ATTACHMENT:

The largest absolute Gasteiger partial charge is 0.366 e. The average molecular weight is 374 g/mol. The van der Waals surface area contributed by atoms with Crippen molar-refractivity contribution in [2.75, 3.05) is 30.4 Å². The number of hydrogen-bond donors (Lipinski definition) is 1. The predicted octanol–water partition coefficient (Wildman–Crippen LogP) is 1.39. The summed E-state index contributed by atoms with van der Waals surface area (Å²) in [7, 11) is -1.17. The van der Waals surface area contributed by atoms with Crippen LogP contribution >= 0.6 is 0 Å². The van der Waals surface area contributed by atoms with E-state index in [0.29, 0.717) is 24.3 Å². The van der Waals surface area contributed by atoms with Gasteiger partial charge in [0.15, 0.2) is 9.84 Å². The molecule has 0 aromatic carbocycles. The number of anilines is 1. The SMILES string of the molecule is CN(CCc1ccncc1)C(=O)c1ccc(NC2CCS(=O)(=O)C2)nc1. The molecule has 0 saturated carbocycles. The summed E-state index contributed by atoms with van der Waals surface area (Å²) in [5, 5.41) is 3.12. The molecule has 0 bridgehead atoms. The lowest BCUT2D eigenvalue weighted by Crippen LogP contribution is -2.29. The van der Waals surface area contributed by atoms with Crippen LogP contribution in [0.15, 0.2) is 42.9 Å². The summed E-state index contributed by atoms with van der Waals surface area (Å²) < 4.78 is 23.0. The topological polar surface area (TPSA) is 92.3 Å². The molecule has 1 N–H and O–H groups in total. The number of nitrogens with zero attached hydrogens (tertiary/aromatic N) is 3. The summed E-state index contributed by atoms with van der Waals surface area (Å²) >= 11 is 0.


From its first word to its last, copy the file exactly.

The largest absolute Gasteiger partial charge is 0.366 e. The average molecular weight is 374 g/mol. The van der Waals surface area contributed by atoms with Crippen molar-refractivity contribution in [2.75, 3.05) is 30.4 Å². The number of hydrogen-bond donors (Lipinski definition) is 1. The predicted octanol–water partition coefficient (Wildman–Crippen LogP) is 1.39. The summed E-state index contributed by atoms with van der Waals surface area (Å²) in [7, 11) is -1.17. The van der Waals surface area contributed by atoms with Crippen LogP contribution >= 0.6 is 0 Å². The van der Waals surface area contributed by atoms with E-state index in [0.29, 0.717) is 24.3 Å². The van der Waals surface area contributed by atoms with Gasteiger partial charge in [0.15, 0.2) is 9.84 Å². The molecule has 0 aromatic carbocycles. The number of anilines is 1. The SMILES string of the molecule is CN(CCc1ccncc1)C(=O)c1ccc(NC2CCS(=O)(=O)C2)nc1. The molecule has 0 saturated carbocycles. The summed E-state index contributed by atoms with van der Waals surface area (Å²) in [5, 5.41) is 3.12. The molecule has 0 bridgehead atoms. The lowest BCUT2D eigenvalue weighted by Crippen LogP contribution is -2.29. The van der Waals surface area contributed by atoms with Crippen LogP contribution in [0.15, 0.2) is 42.9 Å². The summed E-state index contributed by atoms with van der Waals surface area (Å²) < 4.78 is 23.0. The topological polar surface area (TPSA) is 92.3 Å². The molecule has 1 N–H and O–H groups in total. The number of nitrogens with zero attached hydrogens (tertiary/aromatic N) is 3. The summed E-state index contributed by atoms with van der Waals surface area (Å²) >= 11 is 0.